Something’s brewing in the Indian Ocean and China does not appear to like it. On October 26, US Secretary of State Mike Pompeo touched down in India, starting his five-day Asia tour that is clearly aimed at countering China’s growing political and military clout in the region.
Just three weeks ago, on October 6, he had slammed China for the Covid crisis at a meeting of the ‘Quad’ foreign ministers in Tokyo, and even called for collaboration to counter the Dragon.
The ‘Quad’, if you have lost track of it over the years, is a grouping of India, Japan, Australia and the US that was born in the middle of the last decade and went into hibernation soon after. It was revived in 2017, but has not done much until now.
Yet, this time seems different. It’s not just Pompeo’s plane-hopping on the eve of the US elections that’s caught everyone’s eye. Australia, which had backed out of the group last time under Chinese pressure, is more actively involved now. It has even agreed to participate in next month’s Malabar naval exercise in the Indian ocean – the first time after 2007. Here’s a brief look at what the Quad is, what it does and why China seems concerned about it.
How it began
The idea for Quad, or the ‘Quadrilateral Dialogue’, came from former Japanese Prime Minister Shinzo Abe. India, Japan, Australia and the US had formed the Tsunami Core Group for relief work after the Indian Ocean tsunami in 2004. In 2007, Abe proposed the Quad for closer security and economic ties between the four countries. That year, they held their first and only joint naval exercise. But the group unravelled soon afterwards, mainly due to Chinese pressure.
Thirteen years ago, nobody wanted to sour relations with China. In India, there was opposition to the nuclear deal with the US, and concern about antagonising China at a time when the country was awaiting a Nuclear Suppliers’ Group waiver. In Australia, Quad critic Kevin Rudd became PM, and in Japan, Abe resigned.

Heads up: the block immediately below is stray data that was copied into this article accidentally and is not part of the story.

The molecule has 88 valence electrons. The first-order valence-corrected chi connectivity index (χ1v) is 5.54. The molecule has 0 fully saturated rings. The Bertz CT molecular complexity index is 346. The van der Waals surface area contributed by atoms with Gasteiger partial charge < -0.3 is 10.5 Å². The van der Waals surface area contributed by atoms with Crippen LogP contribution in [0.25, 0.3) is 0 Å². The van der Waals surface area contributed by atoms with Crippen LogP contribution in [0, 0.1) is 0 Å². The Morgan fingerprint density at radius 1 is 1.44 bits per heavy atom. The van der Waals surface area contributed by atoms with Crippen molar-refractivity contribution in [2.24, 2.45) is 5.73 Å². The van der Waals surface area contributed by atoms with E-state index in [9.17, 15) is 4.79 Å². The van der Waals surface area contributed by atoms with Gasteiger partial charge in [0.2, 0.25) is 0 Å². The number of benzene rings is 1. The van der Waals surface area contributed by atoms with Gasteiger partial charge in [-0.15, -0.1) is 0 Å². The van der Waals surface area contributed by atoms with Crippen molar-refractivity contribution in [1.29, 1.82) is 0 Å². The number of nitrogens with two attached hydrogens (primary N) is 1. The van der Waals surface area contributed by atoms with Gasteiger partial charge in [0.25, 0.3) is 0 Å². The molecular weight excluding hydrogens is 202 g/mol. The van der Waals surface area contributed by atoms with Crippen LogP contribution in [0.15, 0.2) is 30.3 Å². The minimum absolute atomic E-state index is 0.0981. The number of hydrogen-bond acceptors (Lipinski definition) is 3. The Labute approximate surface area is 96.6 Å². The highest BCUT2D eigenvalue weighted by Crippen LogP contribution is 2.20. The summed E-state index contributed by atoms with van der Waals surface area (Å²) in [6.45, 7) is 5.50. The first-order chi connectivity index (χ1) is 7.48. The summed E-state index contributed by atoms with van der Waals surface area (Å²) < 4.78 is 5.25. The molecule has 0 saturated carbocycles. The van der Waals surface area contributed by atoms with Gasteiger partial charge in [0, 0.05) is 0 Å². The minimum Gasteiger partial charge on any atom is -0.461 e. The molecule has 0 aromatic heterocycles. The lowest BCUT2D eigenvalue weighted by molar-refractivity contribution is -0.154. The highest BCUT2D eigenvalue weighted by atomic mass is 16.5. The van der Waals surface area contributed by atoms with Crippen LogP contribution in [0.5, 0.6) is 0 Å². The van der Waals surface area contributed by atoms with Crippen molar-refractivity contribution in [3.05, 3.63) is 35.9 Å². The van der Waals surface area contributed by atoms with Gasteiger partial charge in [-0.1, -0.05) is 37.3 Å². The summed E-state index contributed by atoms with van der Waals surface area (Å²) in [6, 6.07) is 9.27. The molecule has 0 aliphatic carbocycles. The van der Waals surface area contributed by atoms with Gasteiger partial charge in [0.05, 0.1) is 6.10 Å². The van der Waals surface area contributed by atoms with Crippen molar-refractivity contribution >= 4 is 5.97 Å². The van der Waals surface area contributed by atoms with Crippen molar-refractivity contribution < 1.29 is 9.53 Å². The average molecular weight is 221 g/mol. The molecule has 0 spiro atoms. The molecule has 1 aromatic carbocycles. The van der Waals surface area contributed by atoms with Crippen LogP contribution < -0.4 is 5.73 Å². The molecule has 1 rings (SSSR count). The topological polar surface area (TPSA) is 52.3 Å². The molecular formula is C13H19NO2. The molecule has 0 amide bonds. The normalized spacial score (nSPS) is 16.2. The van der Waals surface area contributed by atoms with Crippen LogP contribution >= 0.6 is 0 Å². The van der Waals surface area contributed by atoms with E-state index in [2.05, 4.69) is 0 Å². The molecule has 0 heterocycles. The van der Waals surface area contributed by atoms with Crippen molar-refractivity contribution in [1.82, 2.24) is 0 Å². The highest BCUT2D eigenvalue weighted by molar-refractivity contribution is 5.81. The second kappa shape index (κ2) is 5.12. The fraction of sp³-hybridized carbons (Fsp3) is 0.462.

After 10 dormant years, the Quad revived in 2017, and has maintained a regular rhythm of cooperation since then.
Why it’s different now
This time, Quad is driven by the four countries’ separate concerns about Chinese muscle-flexing. Ever since the financial crisis of 2008, Beijing has brazenly trod over others’ toes and run up territorial and maritime disputes. In business, it has shown an aversion to playing fair, and the ‘One Belt, One Road’ initiative shows its ambition to be a Rome-like hegemon.
Australia, which earlier withdrew from the Quad to do business with China, is now concerned about Chinese influence in its politics and universities. For Japan, China’s claim to the Senkaku islands and the treatment of its companies are concerns. India’s border with China is red hot with tension, and the US has a long list of complaints covering trade, technology and much more.
For these reasons, analysts say, the Quad has a bright future this time. It is a move to deter Chinese aggression and right the balance of power in the region.
The new Quad would be meaningless without India. Australia, Japan and the US are old allies anyway. India’s participation makes all the difference. Besides, China’s most alarming recent moves have been on India’s border and in its neighbourhood.
In 2018, Chinese foreign minister Wang Yi had dismissed the Quad as “sea foam on the Pacific and Indian oceans.” China did not expect Quad 2 to last. But two years later, a note of alarm has crept into its remarks.
In recent weeks, the Chinese deputy foreign minister has described the Quad as “an anti-China frontline”, “mini Nato” and “Indo-Pacific Nato” that threatens regional security.
Whether the alarm is real or feigned is not clear, because by equating the Quad with Nato, China might be trying to create a regional sentiment against it. Only time will tell who’s ahead in this Great Game.